Cablevision did not say which of its businesses it would consider selling. Analysts consider its cable franchise, which serves the affluent New York suburbs, one of the best in the business. The unit is the country's fifth-largest cable system and accounts for 75 percent of company revenue. It includes high-speed Internet and phone services that have helped beat back competition from phone companies and satellite TV operators. The company runs several cable television stations, including AMC, IFC and WE tv, as part of its Rainbow Media Holdings LLC unit. The market for popular cable networks has been hot in recent months, with General Electric's NBC Universal paying $3.5 billion for Weather Channel and $875 million for women's programming channel Oxygen. Cablevision paid about $500 million for independent film channel Sundance in June. The company also owns Madison Square Garden and the three sports teams that play there: basketball's New York Knicks and New York Liberty, and hockey's New York Rangers. But potential suitors may have trouble placing a value on the Knicks or Rangers because Cablevision has intertwined contracts among the teams, the arena and the regional sports network that airs their games.

"It will be next to impossible to assess the franchise values unless you know what the contracts are that they work under," said Andrew Zimbalist, a sports economist with Smith College.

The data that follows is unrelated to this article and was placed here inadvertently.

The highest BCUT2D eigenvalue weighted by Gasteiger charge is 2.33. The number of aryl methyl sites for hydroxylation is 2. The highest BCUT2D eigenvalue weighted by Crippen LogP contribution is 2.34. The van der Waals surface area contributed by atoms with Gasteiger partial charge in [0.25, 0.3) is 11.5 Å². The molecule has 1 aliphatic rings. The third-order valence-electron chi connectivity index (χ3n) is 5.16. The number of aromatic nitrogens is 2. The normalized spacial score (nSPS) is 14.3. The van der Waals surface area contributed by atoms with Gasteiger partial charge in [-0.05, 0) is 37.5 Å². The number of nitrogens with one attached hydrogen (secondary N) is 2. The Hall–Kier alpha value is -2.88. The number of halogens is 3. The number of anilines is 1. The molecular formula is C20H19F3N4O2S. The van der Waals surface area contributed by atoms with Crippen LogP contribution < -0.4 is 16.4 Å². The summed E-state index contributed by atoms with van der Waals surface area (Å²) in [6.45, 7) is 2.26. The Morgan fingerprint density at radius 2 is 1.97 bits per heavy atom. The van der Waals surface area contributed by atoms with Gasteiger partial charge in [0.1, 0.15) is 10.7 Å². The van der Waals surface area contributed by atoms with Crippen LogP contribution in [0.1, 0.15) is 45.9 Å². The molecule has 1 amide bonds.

Assuming the arena and cable contracts were broken, Zimbalist said the Knicks would be worth about $500 million and the Rangers about $300 million. He estimated average revenue for a National Basketball Association team is $150 million. Forbes magazine ranked the Knicks as the most valuable franchise in the NBA at $608 million in its 2007 rankings, which includes an estimate for the arena deal. Cablevision paid $300 million for the Knicks in 1997, the magazine said. Robert Johnson, the billionaire founder of Black Entertainment Television, paid $300 million for the expansion Charlotte Bobcats in 2003, one of the last NBA teams to be sold. Hockey's Edmonton Oilers, a storied franchise in a small media market, recently sold for about $200 million.

"There's a very special media market in New York for sports teams," Zimbalist said. "There is significant value over and above the average franchise because of the market."

Cablevision's other entertainment venues include Radio City Music Hall and the Beacon Theater, both in New York, and the Chicago Theater. Cablevision is unlikely to sell newspaper publisher Newsday Media Group, following its $650 million purchase of Newsday from Tribune Co. The acquisition closed in July. The company has paid a special dividend in past, returning $3 billion, or $10 per share, in cash to shareholders in 2006. The company took on debt to fund that dividend, which may not be an option now because of the credit crisis.

"We believe that Cablevision's options will be limited by the credit markets," said Goldman Sachs analyst Ingrid Chung in a note to clients.